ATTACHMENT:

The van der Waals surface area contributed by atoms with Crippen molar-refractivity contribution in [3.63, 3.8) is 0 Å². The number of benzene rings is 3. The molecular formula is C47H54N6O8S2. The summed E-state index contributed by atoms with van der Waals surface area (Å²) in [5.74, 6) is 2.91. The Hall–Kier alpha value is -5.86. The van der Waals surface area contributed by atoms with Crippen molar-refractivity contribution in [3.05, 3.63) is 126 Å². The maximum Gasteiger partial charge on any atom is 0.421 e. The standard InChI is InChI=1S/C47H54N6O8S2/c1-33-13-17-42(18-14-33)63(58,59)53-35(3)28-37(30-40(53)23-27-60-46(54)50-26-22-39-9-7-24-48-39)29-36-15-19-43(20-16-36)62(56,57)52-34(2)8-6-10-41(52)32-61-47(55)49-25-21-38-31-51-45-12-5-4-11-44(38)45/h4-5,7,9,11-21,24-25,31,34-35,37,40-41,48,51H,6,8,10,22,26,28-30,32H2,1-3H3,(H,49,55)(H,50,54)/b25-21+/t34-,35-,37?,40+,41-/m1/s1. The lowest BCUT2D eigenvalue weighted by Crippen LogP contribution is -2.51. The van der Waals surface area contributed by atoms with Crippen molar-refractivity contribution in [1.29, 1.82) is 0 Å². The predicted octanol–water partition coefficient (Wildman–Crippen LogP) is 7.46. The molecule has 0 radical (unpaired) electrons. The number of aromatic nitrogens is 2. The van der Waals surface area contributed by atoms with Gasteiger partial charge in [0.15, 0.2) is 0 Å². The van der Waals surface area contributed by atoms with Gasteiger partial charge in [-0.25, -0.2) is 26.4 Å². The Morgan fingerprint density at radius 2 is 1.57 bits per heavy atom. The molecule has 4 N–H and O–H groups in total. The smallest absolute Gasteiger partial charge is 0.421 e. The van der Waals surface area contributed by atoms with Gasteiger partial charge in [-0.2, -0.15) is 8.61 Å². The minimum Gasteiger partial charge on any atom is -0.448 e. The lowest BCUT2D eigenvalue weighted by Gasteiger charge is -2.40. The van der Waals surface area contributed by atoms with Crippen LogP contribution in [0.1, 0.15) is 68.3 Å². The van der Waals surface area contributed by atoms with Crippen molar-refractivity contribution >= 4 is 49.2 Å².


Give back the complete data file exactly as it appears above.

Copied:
The van der Waals surface area contributed by atoms with Crippen molar-refractivity contribution in [3.63, 3.8) is 0 Å². The number of benzene rings is 3. The molecular formula is C47H54N6O8S2. The summed E-state index contributed by atoms with van der Waals surface area (Å²) in [5.74, 6) is 2.91. The Hall–Kier alpha value is -5.86. The van der Waals surface area contributed by atoms with Crippen molar-refractivity contribution in [3.05, 3.63) is 126 Å². The maximum Gasteiger partial charge on any atom is 0.421 e. The standard InChI is InChI=1S/C47H54N6O8S2/c1-33-13-17-42(18-14-33)63(58,59)53-35(3)28-37(30-40(53)23-27-60-46(54)50-26-22-39-9-7-24-48-39)29-36-15-19-43(20-16-36)62(56,57)52-34(2)8-6-10-41(52)32-61-47(55)49-25-21-38-31-51-45-12-5-4-11-44(38)45/h4-5,7,9,11-21,24-25,31,34-35,37,40-41,48,51H,6,8,10,22,26,28-30,32H2,1-3H3,(H,49,55)(H,50,54)/b25-21+/t34-,35-,37?,40+,41-/m1/s1. The lowest BCUT2D eigenvalue weighted by Crippen LogP contribution is -2.51. The van der Waals surface area contributed by atoms with Crippen molar-refractivity contribution in [1.29, 1.82) is 0 Å². The predicted octanol–water partition coefficient (Wildman–Crippen LogP) is 7.46. The molecule has 0 radical (unpaired) electrons. The number of aromatic nitrogens is 2. The van der Waals surface area contributed by atoms with Gasteiger partial charge in [0.15, 0.2) is 0 Å². The van der Waals surface area contributed by atoms with Gasteiger partial charge in [-0.25, -0.2) is 26.4 Å². The Morgan fingerprint density at radius 2 is 1.57 bits per heavy atom. The molecule has 4 N–H and O–H groups in total. The smallest absolute Gasteiger partial charge is 0.421 e. The van der Waals surface area contributed by atoms with Gasteiger partial charge in [-0.2, -0.15) is 8.61 Å². The minimum Gasteiger partial charge on any atom is -0.448 e. The lowest BCUT2D eigenvalue weighted by Gasteiger charge is -2.40. The van der Waals surface area contributed by atoms with Crippen LogP contribution in [0.1, 0.15) is 68.3 Å². The van der Waals surface area contributed by atoms with Crippen molar-refractivity contribution >= 4 is 49.2 Å².